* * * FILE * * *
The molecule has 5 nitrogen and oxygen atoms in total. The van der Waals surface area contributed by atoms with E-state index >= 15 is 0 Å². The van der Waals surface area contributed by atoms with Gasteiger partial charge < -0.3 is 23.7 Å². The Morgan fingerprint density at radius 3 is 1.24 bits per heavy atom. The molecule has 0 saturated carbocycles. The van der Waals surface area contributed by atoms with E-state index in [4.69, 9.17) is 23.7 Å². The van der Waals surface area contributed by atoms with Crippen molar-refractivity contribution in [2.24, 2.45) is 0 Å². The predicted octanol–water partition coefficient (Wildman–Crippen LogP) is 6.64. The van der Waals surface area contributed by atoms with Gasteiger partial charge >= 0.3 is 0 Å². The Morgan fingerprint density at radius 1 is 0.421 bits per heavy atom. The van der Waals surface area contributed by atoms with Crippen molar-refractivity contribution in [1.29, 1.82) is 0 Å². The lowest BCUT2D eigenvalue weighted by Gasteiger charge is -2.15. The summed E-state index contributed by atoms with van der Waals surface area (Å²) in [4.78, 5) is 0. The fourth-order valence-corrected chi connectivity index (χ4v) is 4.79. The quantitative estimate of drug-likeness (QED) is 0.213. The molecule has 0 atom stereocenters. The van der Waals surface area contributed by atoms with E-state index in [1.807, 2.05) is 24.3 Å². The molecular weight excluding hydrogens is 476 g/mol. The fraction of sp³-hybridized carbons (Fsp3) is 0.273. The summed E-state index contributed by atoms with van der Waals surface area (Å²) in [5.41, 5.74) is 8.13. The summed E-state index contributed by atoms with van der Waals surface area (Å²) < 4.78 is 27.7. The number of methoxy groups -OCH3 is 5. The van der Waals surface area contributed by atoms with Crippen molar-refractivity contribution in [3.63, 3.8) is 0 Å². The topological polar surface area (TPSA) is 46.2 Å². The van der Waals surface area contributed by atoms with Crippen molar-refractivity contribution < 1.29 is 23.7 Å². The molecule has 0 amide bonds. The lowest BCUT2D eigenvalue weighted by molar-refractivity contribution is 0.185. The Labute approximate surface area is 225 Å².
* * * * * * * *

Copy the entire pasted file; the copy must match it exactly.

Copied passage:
The molecule has 5 nitrogen and oxygen atoms in total. The van der Waals surface area contributed by atoms with E-state index >= 15 is 0 Å². The van der Waals surface area contributed by atoms with Gasteiger partial charge < -0.3 is 23.7 Å². The Morgan fingerprint density at radius 3 is 1.24 bits per heavy atom. The molecule has 0 saturated carbocycles. The van der Waals surface area contributed by atoms with E-state index in [4.69, 9.17) is 23.7 Å². The van der Waals surface area contributed by atoms with Crippen molar-refractivity contribution in [2.24, 2.45) is 0 Å². The predicted octanol–water partition coefficient (Wildman–Crippen LogP) is 6.64. The van der Waals surface area contributed by atoms with Gasteiger partial charge >= 0.3 is 0 Å². The Morgan fingerprint density at radius 1 is 0.421 bits per heavy atom. The van der Waals surface area contributed by atoms with Crippen molar-refractivity contribution in [1.29, 1.82) is 0 Å². The lowest BCUT2D eigenvalue weighted by Gasteiger charge is -2.15. The summed E-state index contributed by atoms with van der Waals surface area (Å²) in [4.78, 5) is 0. The fourth-order valence-corrected chi connectivity index (χ4v) is 4.79. The quantitative estimate of drug-likeness (QED) is 0.213. The molecule has 0 atom stereocenters. The van der Waals surface area contributed by atoms with E-state index in [1.807, 2.05) is 24.3 Å². The molecular weight excluding hydrogens is 476 g/mol. The fraction of sp³-hybridized carbons (Fsp3) is 0.273. The summed E-state index contributed by atoms with van der Waals surface area (Å²) in [5.41, 5.74) is 8.13. The summed E-state index contributed by atoms with van der Waals surface area (Å²) < 4.78 is 27.7. The number of methoxy groups -OCH3 is 5. The van der Waals surface area contributed by atoms with Crippen molar-refractivity contribution in [3.63, 3.8) is 0 Å². The topological polar surface area (TPSA) is 46.2 Å². The van der Waals surface area contributed by atoms with Crippen molar-refractivity contribution < 1.29 is 23.7 Å². The molecule has 0 amide bonds. The lowest BCUT2D eigenvalue weighted by molar-refractivity contribution is 0.185. The Labute approximate surface area is 225 Å².